You probably missed it, because some of the major papers missed its significance, too: the death of former U.S. Rep. Don Fraser. In fact, you may never have heard of Fraser, who also served a record four terms as mayor of Minneapolis. But he shaped the politics of the last half-century of American life, with particular influence on the 2020 presidential election he will not live to see.
Fraser, who died at 95, was celebrated for hearings exposing efforts by the Rev. Sun Myung Moon and South Korean intelligence personnel to manipulate American affairs — a theme that has echoes in our troubled times.
Unmentioned in his obituaries in The New York Times and his hometown Minneapolis Star and Tribune was Fraser’s involvement in the commission bearing his name, along with that of the late Sen. George S. McGovern of South Dakota, which created the modern Democratic presidential nomination system and which was adopted, in time and in large measure, by the Republicans as well. Indeed, it is not too much to say that the McGovern-Fraser Commission gave us the nomination system now playing out.
Before McGovern and Fraser rewrote the rules of politics, presidential nominees were chosen in a fashion unrecognizable today. In the years before the commission’s strictures, there were virtually no rules governing the selection of convention delegates, who are the key figures in selecting the eventual party nominee. State parties and state legislatures — perhaps the least suitable principals for this task in the history of democratic rule — set out the procedures as they liked. There was mischief all around. Bosses ruled.
In fact, the only principle that prevailed was the one set out by William Magear Tweed, the Tammany boss in 19th-century New York politics — another situation where democracy meant never having to say you’re sorry. The Tweed doctrine: “I don’t care who does the electing, so long as I get to do the nominating.”
The bosses did get to do the nominating — until McGovern and Fraser snatched away control of the process and left the bosses out in the cold.
Much of what McGovern-Fraser changed is in the small type of party procedure, arcane but vital elements such as forbidding “proxy voting” and eliminating “unit rule.” In all, the commission set out 18 guidelines; no state had been in violation of fewer than six. “By any reasonable standards,” the political scientists Michael Hagen and William Meyer wrote, “this was not mere ‘tinkering’ with the rules.”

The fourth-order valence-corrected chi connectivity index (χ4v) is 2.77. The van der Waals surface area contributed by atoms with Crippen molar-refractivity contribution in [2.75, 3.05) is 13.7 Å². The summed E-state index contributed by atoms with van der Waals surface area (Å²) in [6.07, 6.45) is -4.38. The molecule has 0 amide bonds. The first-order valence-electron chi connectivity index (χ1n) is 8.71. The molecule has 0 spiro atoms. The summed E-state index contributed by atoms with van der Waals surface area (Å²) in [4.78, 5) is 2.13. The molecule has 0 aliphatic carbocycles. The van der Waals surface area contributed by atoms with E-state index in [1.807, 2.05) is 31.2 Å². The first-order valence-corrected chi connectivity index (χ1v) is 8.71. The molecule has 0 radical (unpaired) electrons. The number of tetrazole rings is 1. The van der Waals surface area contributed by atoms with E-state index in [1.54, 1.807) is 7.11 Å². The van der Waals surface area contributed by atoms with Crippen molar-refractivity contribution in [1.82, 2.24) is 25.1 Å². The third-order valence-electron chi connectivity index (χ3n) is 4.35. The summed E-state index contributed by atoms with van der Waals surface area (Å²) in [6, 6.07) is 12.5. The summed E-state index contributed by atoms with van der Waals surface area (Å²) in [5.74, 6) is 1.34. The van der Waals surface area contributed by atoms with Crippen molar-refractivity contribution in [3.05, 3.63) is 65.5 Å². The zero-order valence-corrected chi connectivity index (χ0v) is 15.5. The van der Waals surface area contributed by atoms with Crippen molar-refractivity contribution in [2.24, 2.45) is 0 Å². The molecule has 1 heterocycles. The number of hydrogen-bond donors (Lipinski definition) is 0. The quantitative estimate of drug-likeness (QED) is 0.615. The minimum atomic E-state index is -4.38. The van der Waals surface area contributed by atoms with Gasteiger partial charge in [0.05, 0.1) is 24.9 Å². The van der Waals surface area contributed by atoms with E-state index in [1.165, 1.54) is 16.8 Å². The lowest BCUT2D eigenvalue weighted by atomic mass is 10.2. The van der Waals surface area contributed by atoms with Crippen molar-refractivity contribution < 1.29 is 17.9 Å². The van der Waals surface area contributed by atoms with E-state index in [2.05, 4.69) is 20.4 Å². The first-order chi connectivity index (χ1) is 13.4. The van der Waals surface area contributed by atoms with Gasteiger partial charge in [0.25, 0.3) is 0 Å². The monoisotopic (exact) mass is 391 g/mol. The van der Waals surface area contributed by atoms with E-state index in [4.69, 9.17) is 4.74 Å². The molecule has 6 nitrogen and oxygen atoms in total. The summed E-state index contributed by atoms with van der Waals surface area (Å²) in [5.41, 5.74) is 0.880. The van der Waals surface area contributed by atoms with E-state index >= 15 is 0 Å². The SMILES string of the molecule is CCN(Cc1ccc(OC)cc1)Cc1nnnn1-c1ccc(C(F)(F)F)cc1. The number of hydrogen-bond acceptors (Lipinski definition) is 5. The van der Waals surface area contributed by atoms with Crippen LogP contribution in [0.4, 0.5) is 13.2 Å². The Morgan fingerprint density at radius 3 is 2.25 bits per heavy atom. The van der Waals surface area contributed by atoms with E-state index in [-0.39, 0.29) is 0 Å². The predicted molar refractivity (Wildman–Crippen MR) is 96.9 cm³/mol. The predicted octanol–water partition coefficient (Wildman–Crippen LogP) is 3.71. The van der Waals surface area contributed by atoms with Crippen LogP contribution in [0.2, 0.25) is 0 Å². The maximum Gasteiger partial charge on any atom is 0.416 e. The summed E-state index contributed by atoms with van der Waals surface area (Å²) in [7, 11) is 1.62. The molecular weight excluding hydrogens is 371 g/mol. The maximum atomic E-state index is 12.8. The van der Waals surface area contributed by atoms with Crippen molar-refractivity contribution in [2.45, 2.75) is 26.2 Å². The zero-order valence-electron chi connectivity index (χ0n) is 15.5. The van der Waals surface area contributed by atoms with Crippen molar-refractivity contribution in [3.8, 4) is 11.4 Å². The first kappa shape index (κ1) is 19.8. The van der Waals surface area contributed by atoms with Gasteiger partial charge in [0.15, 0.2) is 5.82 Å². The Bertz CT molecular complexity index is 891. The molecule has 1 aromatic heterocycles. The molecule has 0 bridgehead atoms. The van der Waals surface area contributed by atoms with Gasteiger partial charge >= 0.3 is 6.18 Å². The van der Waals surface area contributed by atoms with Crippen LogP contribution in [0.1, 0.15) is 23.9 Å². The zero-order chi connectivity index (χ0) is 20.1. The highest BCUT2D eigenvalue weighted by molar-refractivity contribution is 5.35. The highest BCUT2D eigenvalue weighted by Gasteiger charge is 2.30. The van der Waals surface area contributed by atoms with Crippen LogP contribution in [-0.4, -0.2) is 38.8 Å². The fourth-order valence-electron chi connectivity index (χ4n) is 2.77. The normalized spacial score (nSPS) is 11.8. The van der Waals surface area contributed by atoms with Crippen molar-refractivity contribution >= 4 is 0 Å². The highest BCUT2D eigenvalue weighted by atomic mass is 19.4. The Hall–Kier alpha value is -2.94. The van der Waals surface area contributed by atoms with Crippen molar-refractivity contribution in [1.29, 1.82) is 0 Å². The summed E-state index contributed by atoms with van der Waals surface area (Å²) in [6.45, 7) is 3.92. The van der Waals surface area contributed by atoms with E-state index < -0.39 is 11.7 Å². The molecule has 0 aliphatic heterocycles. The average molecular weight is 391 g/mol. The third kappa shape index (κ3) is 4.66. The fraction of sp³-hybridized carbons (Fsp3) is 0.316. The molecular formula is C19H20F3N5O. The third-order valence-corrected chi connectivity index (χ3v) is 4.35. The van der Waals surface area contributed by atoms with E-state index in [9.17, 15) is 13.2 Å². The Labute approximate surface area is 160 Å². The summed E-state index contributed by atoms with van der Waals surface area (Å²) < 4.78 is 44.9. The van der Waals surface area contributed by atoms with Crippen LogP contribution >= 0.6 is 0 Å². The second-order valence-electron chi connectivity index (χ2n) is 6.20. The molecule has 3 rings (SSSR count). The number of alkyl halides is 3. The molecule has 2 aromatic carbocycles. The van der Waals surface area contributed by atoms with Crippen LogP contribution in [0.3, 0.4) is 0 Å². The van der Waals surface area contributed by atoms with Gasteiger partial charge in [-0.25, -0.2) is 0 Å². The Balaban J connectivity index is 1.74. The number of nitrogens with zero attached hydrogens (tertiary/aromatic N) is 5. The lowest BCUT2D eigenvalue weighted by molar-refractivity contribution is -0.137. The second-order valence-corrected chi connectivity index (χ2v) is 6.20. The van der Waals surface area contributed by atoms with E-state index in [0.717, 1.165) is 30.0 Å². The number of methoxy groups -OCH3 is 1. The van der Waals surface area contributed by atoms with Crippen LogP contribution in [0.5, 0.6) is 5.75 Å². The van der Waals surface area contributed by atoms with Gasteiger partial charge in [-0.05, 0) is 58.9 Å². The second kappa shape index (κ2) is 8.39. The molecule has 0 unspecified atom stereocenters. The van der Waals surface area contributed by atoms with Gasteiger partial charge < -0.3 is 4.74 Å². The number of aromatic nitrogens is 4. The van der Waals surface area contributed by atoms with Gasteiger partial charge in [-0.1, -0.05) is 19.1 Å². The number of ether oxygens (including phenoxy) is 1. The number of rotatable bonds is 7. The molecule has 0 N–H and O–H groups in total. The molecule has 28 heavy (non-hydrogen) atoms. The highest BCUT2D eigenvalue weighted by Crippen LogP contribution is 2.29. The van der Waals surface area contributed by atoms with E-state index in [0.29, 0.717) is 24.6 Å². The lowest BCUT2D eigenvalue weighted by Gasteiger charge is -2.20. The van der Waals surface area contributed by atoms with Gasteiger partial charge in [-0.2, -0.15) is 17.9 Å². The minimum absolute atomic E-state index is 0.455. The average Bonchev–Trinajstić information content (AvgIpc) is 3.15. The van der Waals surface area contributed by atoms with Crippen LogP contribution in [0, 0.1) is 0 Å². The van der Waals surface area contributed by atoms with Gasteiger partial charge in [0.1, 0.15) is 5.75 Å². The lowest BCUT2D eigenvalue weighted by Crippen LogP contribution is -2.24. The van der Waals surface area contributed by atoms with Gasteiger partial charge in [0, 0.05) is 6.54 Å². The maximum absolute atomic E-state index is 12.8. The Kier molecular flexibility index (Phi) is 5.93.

One phrase was easily understood: “prohibit ex-officio designation of delegates.” Everyone knew what that meant. It meant a new dawn in American politics.
“I opened up the doors of the Democratic Party,” said McGovern, the 1972 nominee who would lose 49 states to Richard Nixon, “and 20 million people walked out.”
The commission grew out of the chaos and composition of the 1968 Democratic convention, marked by violent riots outside the Chicago convention hall and bitter contention within. The delegates under age 30 to the Democratic conclave four years later, in 1972, accounted for a quarter of the convention; in 1968, those under 30 accounted for fewer than 3 percent. Only 13 percent of the Chicago convention were females. In 1972, two in five were.
“Don Fraser was a supporter of the most important changes having to do with women and minorities in the convention,” said Ken Bode, research director for the commission before becoming a top NBC political correspondent. “He turned out to be a big reformer.”
The result was a new look at the 1972 convention that Hunter Thompson described as being “like a scene from the final hours of the Roman Empire.” Perhaps. But the convention didn’t include Mayor Richard Daley, the villain of the Chicago convention, ejected when the credentials committee ruled the Illinois slate did not reflect the diversity stipulated by the commission. The state’s eventual delegates included the Rev. Jesse Jackson.
Fraser would be remembered for Koreagate, as the 1976-78 scandal would be called, for Minnesota’s Fair Housing Act of 1961, for urging relaxed relations with Cuba and for opposing Chile’s military government.
But his greatest legacy grew out of quiet lunches at the Iron Gate, the idiosyncratic Mediterranean restaurant near 17th Street in northwest Washington, where much of the new political world was shaped. There is no plaque there, but the impact is unmistakable.
One of the Fraser tributes described him as a “true champion for good.” That remark came from Sen. Amy Klobuchar of Minnesota, a candidate for the Democratic presidential nomination.